If patients with an acute coronary syndrome have hypertension after therapy with a beta blocker plus an ACE inhibitor or angiotensin receptor blocker, a long-acting dihydropyridine calcium channel blocker such as amlodipine or felodipine should be added to the therapeutic regimen (1,3). Aldosterone antagonists should be administered to patients treated with beta blockers plus ACE inhibitors or angiotensin receptor blockers after myocardial infarction with left ventricular systolic dysfunction and heart failure or diabetes mellitus if their serum potassium is below 5.0 meq/L and if their serum creatinine is ≤2.5 mg/dL in men and ≤2.0 mg/dL in women (1,3,4,18).

Patients with hypertension and heart failure with a decreased left ventricular ejection fraction should be treated with carvedilol, metoprolol succinate, or bisoprolol plus an ACE inhibitor or angiotensin receptor blocker or preferably an angiotensin receptor-neprilysin inhibitor plus a diuretic and if needed with an aldosterone antagonist (1,3,4,9,18,19). Nondihydropyridine calcium channel blockers are contraindicated in persons with heart failure and a reduced left ventricular ejection fraction (1,3,4,19,20).

Patients with hypertension and heart failure with a preserved left ventricular ejection fraction should have their volume overload managed with diuretics, their comorbidities treated, and their hypertension treated with a beta blocker plus an ACE inhibitor or angiotensin blocker plus an aldosterone antagonist (3,4,19,21,22).

Hypertensive adults with chronic kidney disease stage 3 or higher or stage 1 or 2 chronic kidney disease with albuminuria 300 mg and more per day should be administered an ACE inhibitor to slow progression of their chronic kidney disease (4,23-26). If an ACE inhibitor is not tolerated, these patients should be administered an angiotensin receptor blocker (4). Patients who have stage 1 or 2 chronic kidney disease without albuminuria may be administered usual first-line antihypertensive drugs (4). If 3 antihypertensive drugs are needed, these patients should be given an ACE inhibitor or angiotensin receptor blocker plus a thiazide diuretic plus a calcium channel blocker. After kidney transplantation, hypertension should be treated with a calcium channel blocker to improve glomerular filtration rate and kidney survival (4,27).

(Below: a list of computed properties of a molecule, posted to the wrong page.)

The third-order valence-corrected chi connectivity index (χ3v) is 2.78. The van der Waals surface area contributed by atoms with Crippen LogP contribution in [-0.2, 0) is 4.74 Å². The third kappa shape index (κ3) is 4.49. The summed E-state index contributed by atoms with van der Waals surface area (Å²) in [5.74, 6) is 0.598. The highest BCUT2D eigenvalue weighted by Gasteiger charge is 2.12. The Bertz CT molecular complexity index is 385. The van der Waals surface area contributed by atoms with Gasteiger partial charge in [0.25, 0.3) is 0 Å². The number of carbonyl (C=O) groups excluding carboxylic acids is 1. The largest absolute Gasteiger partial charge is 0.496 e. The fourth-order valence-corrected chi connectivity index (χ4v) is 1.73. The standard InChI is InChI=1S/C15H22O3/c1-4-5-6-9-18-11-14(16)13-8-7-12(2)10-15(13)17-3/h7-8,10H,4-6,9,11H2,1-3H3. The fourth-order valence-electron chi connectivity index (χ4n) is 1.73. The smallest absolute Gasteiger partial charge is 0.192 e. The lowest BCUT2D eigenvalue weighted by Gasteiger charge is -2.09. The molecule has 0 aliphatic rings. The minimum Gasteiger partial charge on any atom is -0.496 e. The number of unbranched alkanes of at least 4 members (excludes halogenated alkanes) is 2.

Hypertensive patients with a prior stroke or transient ischemic attack should be administered a thiazide diuretic or ACE inhibitor or angiotensin receptor blocker (4,28,29). If a third antihypertensive drug is needed, these patients should be given a thiazide diuretic plus an ACE inhibitor or angiotensin receptor blocker plus a calcium channel blocker.

Hypertensive patients with peripheral arterial disease should receive usual first-line antihypertensive drugs (4,30). There are no data showing that any one class of antihypertensive drugs is superior for treating hypertension in patients with peripheral arterial disease (4,30).

Thiazide diuretics, ACE inhibitors, angiotensin receptor blockers, and calcium channel blockers may be used as initial therapy in hypertensive diabetics (4,31-33). ACE inhibitors or angiotensin receptor blockers should be administered to hypertensive diabetics with persistent albuminuria (4,34). The ALLHAT study found that chlorthalidone was better than lisinopril, amlodipine, and doxazosin in reducing cardiovascular disease and renal outcomes in nondiabetics with hypertension and the metabolic syndrome (4,35).

Beta blockers are the preferred antihypertensive drugs in hypertensive patients with a thoracic aortic aneurysm (4,36). Beta blockers also improve survival in patients with type A and with type B acute and chronic thoracic aortic dissection (4,37,38). If thoracic aorta dissection develops, beta blockers are the initial drug of choice for decreasing blood pressure, ventricular rate, dP/dt, and stress on the aorta (36,39). Systolic blood pressure should be reduced to 100 to 120 mmHg and the ventricular rate decreased to lower than 60 beats/minute by intravenous propranolol, metoprolol, labetalol, or esmolol (36).

Pregnant women with hypertension should not be administered an ACE inhibitor, angiotensin receptor blocker, direct renin inhibitor, or atenolol because these drugs are fetotoxic (4,40,41). Pregnant women with hypertension should be treated with methyldopa, nifedipine, and/or labetalol (4,40,41).


Acknowledgements

None.


Footnote

Conflicts of Interest: The author has no conflicts of interest to declare.


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Cite this article as: Aronow WS. Antihypertensive drug therapy. Ann Transl Med 2018;6(7):123. doi: 10.21037/atm.2018.01.26